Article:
Covid Scotland: Record number of patients in hospital as restrictions eased

The number of people in hospital with Covid in Scotland has reached a record high, as health boards warn they are facing the most challenging conditions they have ever seen.

Some 2,128 people were reported in hospital with Covid on Monday, breaking the previous record of 2,053 set in January.

Several health boards have said they are facing higher pressure than at any other point during the pandemic, due to high numbers of Covid patients, delayed discharges, and high rates of staff absence.

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And one council warned soaring Covid rates could see the return of remote learning. Dumfries and Galloway council said Covid-related staff absences had led to “very challenging” situations for “a number of our schools and early years settings”.

Picture: Lisa Ferguson.Picture: Lisa Ferguson.
Picture: Lisa Ferguson.

Jillian Evans, head of health intelligence at NHS Grampian, said the past two weeks had been the “worst we've ever experienced”, and that things were expected to get even worse in coming weeks despite predictions that case numbers have now peaked.

Asked whether NHS Scotland would cope, she said that was a “difficult question to answer”.

It comes as all legal Covid restrictions apart from the wearing of face coverings were eased in Scotland from Monday.

Businesses such as bars and restaurants are no longer required to retain customer contact details, and the legal requirement for businesses, places of worship and others to “take reasonably practicable measures” has also ended.

Infection levels in Scotland are estimated to be at a record high.

One in 14 people had the virus in the week to March 12, according to the Office for National Statistics (ONS) infection survey, the highest infection level since the survey began in autumn 2020.

Dr Christine Tait-Burkard, an expert in coronaviruses at Edinburgh University’s Roslin Institute, said it was “very likely” Scotland saw the peak of the latest Omicron wave last week, and case numbers may now begin to decline.

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The continued restrictions in Scotland have not been particularly effective at stopping the spread of the now-dominant BA.2 subvariant of Omicron, she said, as it is so transmissible it can spread despite cloth face coverings, or in settings where they do not have to be worn.

She said she believed it was the correct decision to maintain face covering rules in Scotland for an extra two weeks, as they offer some protection and do little harm, but she expects this to be repealed after the Scottish Government reviews its decision next week.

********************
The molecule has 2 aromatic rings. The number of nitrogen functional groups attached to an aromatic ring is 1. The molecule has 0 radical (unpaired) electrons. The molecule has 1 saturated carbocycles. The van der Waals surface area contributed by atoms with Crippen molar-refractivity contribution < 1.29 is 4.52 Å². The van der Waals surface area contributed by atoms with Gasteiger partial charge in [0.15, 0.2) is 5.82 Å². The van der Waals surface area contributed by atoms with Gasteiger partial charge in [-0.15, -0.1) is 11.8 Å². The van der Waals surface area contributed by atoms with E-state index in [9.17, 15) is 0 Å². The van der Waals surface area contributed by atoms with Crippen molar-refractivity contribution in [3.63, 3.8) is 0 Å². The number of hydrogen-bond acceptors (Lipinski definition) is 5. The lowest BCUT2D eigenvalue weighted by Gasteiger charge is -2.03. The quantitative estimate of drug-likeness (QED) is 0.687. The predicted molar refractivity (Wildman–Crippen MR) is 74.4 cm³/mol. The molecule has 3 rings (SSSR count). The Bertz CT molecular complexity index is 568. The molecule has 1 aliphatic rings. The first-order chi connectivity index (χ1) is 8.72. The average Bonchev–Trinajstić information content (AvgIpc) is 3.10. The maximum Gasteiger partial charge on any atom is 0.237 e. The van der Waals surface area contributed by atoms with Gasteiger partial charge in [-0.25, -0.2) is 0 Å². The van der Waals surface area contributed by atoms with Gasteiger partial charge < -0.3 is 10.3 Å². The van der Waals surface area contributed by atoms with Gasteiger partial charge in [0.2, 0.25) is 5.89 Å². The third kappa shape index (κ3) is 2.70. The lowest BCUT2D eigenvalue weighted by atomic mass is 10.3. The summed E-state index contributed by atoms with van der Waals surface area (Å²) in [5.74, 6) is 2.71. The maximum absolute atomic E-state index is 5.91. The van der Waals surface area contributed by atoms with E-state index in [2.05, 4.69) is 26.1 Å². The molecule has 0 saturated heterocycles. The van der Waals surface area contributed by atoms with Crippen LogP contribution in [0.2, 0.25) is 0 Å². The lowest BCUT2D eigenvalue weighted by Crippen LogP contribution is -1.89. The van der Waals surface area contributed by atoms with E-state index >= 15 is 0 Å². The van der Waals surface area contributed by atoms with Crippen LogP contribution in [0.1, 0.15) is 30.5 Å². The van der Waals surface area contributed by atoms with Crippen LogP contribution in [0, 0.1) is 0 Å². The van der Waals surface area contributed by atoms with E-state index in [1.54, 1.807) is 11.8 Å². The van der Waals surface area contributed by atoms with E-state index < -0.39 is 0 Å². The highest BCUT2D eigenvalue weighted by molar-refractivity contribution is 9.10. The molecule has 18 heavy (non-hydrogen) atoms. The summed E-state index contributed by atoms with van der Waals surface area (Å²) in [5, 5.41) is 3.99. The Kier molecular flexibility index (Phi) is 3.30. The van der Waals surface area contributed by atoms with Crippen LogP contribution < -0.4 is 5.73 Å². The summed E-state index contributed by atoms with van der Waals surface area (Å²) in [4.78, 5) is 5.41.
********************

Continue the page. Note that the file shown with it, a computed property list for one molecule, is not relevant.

By then cases will have begun to decline, she said, and the spring weather would reduce risk with more outdoor activity.

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Ms Evans agreed case numbers may soon decline, but the pressure on hospitals “doesn’t seem to be letting up at the moment”.

NHS Grampian is regularly going over maximum hospital capacity during the day, she said.

It comes after NHS Lanarkshire, which is also seeing the worst conditions it has ever faced, issued a fresh alert this month as all three of its acute hospitals exceeded maximum capacity.

Hospitals are battling to cope with high numbers of Covid patients, backlogs of non-Covid care and large volumes of delayed discharges – patients who have no clinical need to be in hospital, but cannot be discharged as there is nowhere for them to go.

This has got worse recently, Ms Evans said, as many care homes are facing Covid outbreaks, and there are even higher than usual shortages of staff in social care.

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The NHS is also facing high staff absences, which is further increasing pressure.

Remaining staff are exhausted and burnt out after two years of the pandemic.

“This feels like the worst it’s going to get,” said Ms Evans, adding she expects numbers of hospital patients to increase for the next few weeks.

She added: “There is no question, we are not out of the woods.

"We will see and feel the effects of this Covid wave for a number of weeks to come, even if case numbers peak soon.”

Ms Evans said she hoped the NHS would be able to cope, but feared this would lead to an increased toll on less urgent patients being de-prioritised.

“My instinct is that we will get through it, as hard as it is and as painful as it is for all the people who work on the front line,” she said.

“We are so resilient and we are so adaptable that not coping really isn't really in our nature. I think we will, but inevitably if things become so tight you are literally maxing out capacity, then you have to further prioritise care.”

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